Brazilian President Dilma Rousseff

Brazil’s President Dilma Rousseff wrapped up a four-day visit to the US this week with a ride in a driverless car at Google’s headquarters in Mountain View, California.

A clearly exhilarated Ms Rousseff described the experience as “extremely cool”. Unfortunately for the president, less cool were her approval ratings back home. So out of control were they that it almost seemed there was no driver — human or machine — that could set them back on course.

Ms Rousseff`s government is the most unpopular since Brazilian democracy emerged from the dictatorship era in 1986. A staggering 68 per cent of Brazilians believe her government is bad or terrible, up from 27 per cent in December, according to a CNI-Ibope poll.

Only former President José Sarney, who took the job after Tancredo Neves, Brazil’s first elected president of the modern era, died before he could take office, has come close to scoring this badly, with 64 per cent.

Ms Rouseff’s extreme unpopularity does not seem entirely deserved given that other Brazilian presidents have presided over worse periods but have maintained better numbers in the polls.

Latin America’s largest economy is heading into a recession and the unemployment rate has shot up. At 6.75 per cent in May, joblessness is nearing Argentine levels but is certainly not yet as bad as Greece or elsewhere in southern Europe.

Brazilian commentators speak freely of the “crisis” but the country is not experiencing the sort of turmoil that used to characterise its downturns. There is no balance of payments crisis, for instance. Brazil still has among the highest foreign exchange reserves in the world.

Nor is Ms Rousseff seizing the deposits of Brazilian bank customers, as Fernando Collor, the only modern Brazilian president to be impeached, did in the early 1990s. In spite of that, his approval ratings in the same CNI-Ibope poll never fell as far as Ms Rousseff’s.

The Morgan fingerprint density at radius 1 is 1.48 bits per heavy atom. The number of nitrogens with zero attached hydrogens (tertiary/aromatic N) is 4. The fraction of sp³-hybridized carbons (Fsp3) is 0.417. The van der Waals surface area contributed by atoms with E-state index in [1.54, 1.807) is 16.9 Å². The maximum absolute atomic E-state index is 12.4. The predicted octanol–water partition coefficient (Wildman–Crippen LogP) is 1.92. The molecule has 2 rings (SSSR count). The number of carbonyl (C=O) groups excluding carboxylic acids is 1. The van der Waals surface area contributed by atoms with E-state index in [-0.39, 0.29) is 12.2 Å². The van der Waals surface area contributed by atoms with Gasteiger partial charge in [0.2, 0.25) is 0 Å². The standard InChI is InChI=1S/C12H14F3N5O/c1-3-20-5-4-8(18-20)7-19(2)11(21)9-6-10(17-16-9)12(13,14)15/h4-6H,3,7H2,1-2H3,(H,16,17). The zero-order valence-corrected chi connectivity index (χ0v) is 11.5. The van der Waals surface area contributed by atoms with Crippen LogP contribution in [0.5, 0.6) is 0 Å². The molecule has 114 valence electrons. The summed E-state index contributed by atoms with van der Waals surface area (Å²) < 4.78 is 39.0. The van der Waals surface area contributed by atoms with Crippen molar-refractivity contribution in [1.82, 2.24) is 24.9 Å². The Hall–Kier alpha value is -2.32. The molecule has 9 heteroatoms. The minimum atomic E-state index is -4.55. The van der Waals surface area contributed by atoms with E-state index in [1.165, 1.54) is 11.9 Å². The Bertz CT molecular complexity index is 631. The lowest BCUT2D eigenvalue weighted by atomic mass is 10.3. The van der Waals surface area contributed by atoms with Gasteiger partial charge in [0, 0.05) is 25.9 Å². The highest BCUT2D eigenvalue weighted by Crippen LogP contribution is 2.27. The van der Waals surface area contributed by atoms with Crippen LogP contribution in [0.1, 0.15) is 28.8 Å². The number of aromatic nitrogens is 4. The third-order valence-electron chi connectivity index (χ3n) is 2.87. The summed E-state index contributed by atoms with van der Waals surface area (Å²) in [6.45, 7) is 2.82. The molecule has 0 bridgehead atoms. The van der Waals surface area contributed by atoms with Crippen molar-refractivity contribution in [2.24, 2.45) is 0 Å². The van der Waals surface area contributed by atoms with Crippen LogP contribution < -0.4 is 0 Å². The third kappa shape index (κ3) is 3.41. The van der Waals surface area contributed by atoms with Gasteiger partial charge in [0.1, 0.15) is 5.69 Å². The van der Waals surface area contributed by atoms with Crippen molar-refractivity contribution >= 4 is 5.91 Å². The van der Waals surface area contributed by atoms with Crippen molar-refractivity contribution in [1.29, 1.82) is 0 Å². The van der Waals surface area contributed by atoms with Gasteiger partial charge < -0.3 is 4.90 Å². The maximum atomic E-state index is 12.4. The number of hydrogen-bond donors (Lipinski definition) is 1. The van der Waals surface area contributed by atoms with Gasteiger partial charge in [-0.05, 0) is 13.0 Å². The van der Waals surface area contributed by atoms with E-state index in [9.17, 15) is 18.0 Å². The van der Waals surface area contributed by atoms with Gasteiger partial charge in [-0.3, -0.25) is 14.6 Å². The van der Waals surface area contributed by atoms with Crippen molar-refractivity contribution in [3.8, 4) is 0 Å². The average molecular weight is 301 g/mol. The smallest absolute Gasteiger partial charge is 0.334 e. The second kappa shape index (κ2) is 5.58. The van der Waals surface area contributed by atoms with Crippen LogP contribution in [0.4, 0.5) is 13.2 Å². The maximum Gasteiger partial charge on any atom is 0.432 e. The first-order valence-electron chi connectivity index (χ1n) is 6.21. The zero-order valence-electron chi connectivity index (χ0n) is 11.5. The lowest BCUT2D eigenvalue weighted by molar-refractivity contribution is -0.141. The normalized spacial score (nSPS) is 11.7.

So what has changed? There are many reasons for voters to fall out with the left-leaning president and her Workers’ Party, or PT, which is in its 13th year in power.

Ms Rousseff won the closely fought election campaign in October against the centrist opposition PSDB party by flatly denying anything was wrong with the Brazilian economy, in spite of rising inflation and budget deficits.

Only a few months later, however, she in effect admitted that the economy had gone seriously awry when she appointed Joaquim Levy, an orthodox finance minister. He launched an austerity programme aimed at reining in years of fiscal largesse under her previous government and that of Luiz Inácio Lula da Silva, Ms Rousseff’s predecessor.

The former president is not helping her cause. Mr Lula da Silva, who served two terms between 2003 and 2010, is trying to distance himself from Ms Rousseff, his anointed successor, as he prepares to make a comeback in 2018.

In comments to religious leaders last month, he said that Ms Rousseff and the PT were in the “volume morto” in the opinion polls — literally the dregs.

A vast scandal at state-owned oil company Petrobras is further damaging Ms Rousseff’s reputation. She was in charge of the company when much of the wrongdoing, which includes bribes to the ruling coalition, took place.

But perhaps the main reason voters are so angry with her is that their expectations are so much higher.

After two decades of stability and 10 years of relatively high growth, Brazilians now have a lot more to lose from bad government than they had in the past.

Government incompetence is also harder to conceal than in the past. The internet, smartphones and social media have given voters access to information.

With her approval ratings so low, Ms Rousseff is vulnerable to impeachment, particularly if the numerous corruption investigations into Petrobras turn up anything linking her directly to the wrongdoing. Her only hope is that Mr Levy’s fiscal adjustment will stabilise the sinking economy and buy her time to restore growth.

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